United States: Fed keeps rates at effective floor in July; hints at tapering its QE purchases
At its meeting on 27–28 July, the Federal Open Market Committee (FOMC) decided to hold the target range for the federal funds rate at its effective floor of 0.00%–0.25%, which was widely expected by market analysts. Furthermore, in order to ensure sufficient liquidity for households and businesses and the effective transmission of monetary stimulus to broader financial conditions, the Fed reaffirmed its commitment to increase its purchases of Treasury securities, and agency residential and commercial mortgage-backed securities, at least at the current pace of USD 80 billion per month and USD 40 billion per month, respectively. Additionally, the Bank will continue to offer large-scale overnight and term repurchase agreement operations.
The Fed kept the target range unchanged due to the economic fallout caused by the ongoing public health crisis. Despite economic activity continuing to gain momentum in recent months amid ample fiscal stimulus, employment is expected to remain below its pre-pandemic levels in the short term and the sectors most affected by Covid-19-related restrictions remain fragile, although they continue to show signs of improvement. Moreover, elevated inflation, which came in notably above the Fed’s 2.0% target rate in Q2, is believed to be largely transitory.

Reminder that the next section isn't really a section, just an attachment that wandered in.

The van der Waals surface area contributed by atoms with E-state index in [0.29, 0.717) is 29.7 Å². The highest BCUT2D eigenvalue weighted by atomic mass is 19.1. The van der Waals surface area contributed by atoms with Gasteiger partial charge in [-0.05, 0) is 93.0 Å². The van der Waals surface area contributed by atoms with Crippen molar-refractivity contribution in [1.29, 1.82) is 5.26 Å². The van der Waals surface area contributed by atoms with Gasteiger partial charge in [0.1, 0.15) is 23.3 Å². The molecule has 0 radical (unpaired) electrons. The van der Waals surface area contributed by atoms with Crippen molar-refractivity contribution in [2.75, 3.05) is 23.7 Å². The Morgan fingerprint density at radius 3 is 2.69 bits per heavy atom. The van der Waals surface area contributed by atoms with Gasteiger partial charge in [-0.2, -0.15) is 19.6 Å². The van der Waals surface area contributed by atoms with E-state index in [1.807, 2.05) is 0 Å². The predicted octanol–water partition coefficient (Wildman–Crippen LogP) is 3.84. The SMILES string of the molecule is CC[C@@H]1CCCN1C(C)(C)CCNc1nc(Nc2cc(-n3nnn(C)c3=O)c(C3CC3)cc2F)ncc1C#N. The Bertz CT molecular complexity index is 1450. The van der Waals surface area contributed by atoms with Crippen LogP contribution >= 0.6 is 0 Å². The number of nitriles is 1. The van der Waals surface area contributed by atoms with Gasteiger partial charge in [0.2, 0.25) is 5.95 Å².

Looking ahead, the Fed reaffirmed it will likely keep the target policy rate at its current level until “labor market conditions have reached levels consistent with the Committee’s assessments of maximum employment and inflation has risen to 2 percent and is on track to moderately exceed 2 percent for some time”. That being said, the Bank noted that the economy is progressing towards its goals and it will continue to assess progress in its coming meetings. The majority of our panelists see the federal funds target rate ending this year at 0.25% and expect the first rate hike some time in 2023.
Commenting on July’s meeting, James Marple, senior economist at TD Economics, noted:
“The statement dropped hints at the conversation around tapering large scale asset purchases, but did not commit to any future plans beyond continuing to assess the situation. Still, the conversation certainly occurred among FOMC members. More details are likely to come out at the Chair’s press conference. We expect a more fulsome discussion at the Jackson Hole summit in late August and plans around tapering may be reflected in the September statement when new economic forecasts will also be released.”
The next FOMC meeting is scheduled for 21–22 September.